Dreamforce, which took place last week in San Francisco, was one of the biggest cloud computing events of the year. With over 130,000 registered customers, Dreamforce naturally attracts a lot of the people that we want to talk to.
There’s only a small, itsy bitsy problem… the event is produced by Salesforce.com, and as our competitor, they of course don’t want us to be anywhere close to their customers.
So how did we get around it? Well…
1) We helped Salesforce.com customers get around their own event with free rides.
Dreamforce happens throughout several blocks in the heart of San Francisco. Going from one venue to the next takes a bit of walking. Traffic is so bad (some streets are closed) so driving is not an option. We gave Salesforce customers free pedicab rides to whatever their destination was – their next session, party or their hotel. Customers were really appreciative of this little service.
You’re out all day long in this event so you’re bound to get hungry at some point. Especially in the late afternoon as you’re walking to hear more people speak before you get to your dinner. We gave Salesforce.com customers free, warm food to help them keep going with their agenda.
Go ahead, call the number. Of course we’re not sexists, so we made a napkin and a number for women, with a different number, 415-423-0664.
3) We leveraged Social Media to greatly amplify the message
We got many good conversations with the people that took advantage of our services. But if we had stopped there, we would not have gotten very far with this. Instead, we spread this through social media.
— Zoho (@zoho) November 19, 2013
The messaging through our campaign gently invited customers to thank us on Twitter for all the help, and many of them did, for example:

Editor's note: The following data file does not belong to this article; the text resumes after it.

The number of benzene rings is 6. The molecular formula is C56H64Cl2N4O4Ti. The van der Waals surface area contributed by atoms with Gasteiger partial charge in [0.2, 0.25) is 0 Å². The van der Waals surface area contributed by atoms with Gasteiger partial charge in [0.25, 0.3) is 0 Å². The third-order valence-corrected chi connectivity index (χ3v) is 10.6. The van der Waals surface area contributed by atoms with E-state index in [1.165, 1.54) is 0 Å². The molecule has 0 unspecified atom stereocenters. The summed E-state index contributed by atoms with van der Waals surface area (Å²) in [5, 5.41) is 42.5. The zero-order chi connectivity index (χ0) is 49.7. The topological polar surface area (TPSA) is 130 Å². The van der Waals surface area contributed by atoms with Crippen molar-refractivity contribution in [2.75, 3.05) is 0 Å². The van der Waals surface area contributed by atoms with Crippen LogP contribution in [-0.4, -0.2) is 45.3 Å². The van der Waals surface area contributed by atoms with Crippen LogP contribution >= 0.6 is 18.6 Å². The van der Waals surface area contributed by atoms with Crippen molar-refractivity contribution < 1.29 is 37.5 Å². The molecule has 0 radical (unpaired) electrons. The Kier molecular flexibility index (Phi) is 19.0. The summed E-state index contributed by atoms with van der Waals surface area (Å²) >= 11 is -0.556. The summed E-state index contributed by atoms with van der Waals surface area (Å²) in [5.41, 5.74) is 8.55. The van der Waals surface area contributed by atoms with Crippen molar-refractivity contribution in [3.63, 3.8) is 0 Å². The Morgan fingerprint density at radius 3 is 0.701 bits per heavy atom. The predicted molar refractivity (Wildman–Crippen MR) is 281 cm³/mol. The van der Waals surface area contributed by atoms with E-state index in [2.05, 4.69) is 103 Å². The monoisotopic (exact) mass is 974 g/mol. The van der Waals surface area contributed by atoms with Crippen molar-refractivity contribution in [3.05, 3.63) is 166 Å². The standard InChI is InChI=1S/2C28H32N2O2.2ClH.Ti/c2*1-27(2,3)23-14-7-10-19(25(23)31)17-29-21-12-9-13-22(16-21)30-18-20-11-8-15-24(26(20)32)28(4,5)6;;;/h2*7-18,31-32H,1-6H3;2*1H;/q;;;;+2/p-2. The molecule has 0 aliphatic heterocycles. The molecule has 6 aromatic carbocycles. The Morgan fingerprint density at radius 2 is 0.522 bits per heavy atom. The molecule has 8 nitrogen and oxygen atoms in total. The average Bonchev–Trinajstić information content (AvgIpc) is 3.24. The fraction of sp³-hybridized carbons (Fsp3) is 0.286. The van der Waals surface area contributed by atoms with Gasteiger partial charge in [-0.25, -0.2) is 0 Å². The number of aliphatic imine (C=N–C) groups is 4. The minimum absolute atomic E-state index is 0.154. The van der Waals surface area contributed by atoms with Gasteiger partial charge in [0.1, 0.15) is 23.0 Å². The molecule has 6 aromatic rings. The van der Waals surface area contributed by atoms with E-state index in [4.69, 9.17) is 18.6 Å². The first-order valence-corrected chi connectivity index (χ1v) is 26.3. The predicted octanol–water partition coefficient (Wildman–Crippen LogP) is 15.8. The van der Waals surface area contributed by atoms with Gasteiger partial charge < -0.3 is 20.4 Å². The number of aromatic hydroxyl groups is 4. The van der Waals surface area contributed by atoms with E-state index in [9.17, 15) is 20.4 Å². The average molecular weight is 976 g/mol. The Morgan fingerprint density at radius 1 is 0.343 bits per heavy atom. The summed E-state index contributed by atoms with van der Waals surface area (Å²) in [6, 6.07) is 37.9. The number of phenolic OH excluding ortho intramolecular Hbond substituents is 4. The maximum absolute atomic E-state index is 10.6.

As you can expect, we also ran promoted tweets telling the story of what we were doing.
Stats from Twitter are overwhelming… they tell us that our promoted tweets got a total of ˜10,300 clicks, while the next brand that was promoting tweets around Dreamforce got a total of ˜3,000 responses. The engagement rate we saw in Twitter was 4.65% and 6.51% (we ran two different campaigns). According to Twitter, the engagement rate that other B2B brands saw around Dreamforce was between 1.20% and 1.46%. Those number speak volumes about the results of this effort and how much customers liked this approach.
Why it worked
People on Twitter and Facebook were quick to label this a great guerrilla marketing effort. And I can see why. But at the same time, guerrilla has the connotation of being disruptive… and that’s where I disagree. We were not disruptive to Salesforce’s customers, in fact, quite the opposite – we helped them. We saw some Salesforce employees taking free rides from us and taking our food. Some of them were hesitant at first, but we quickly encouraged them to it – don’t worry guys, it’ll stay between us We had a lot of fun planning and executing this, but, most importantly, customers enjoyed it as well.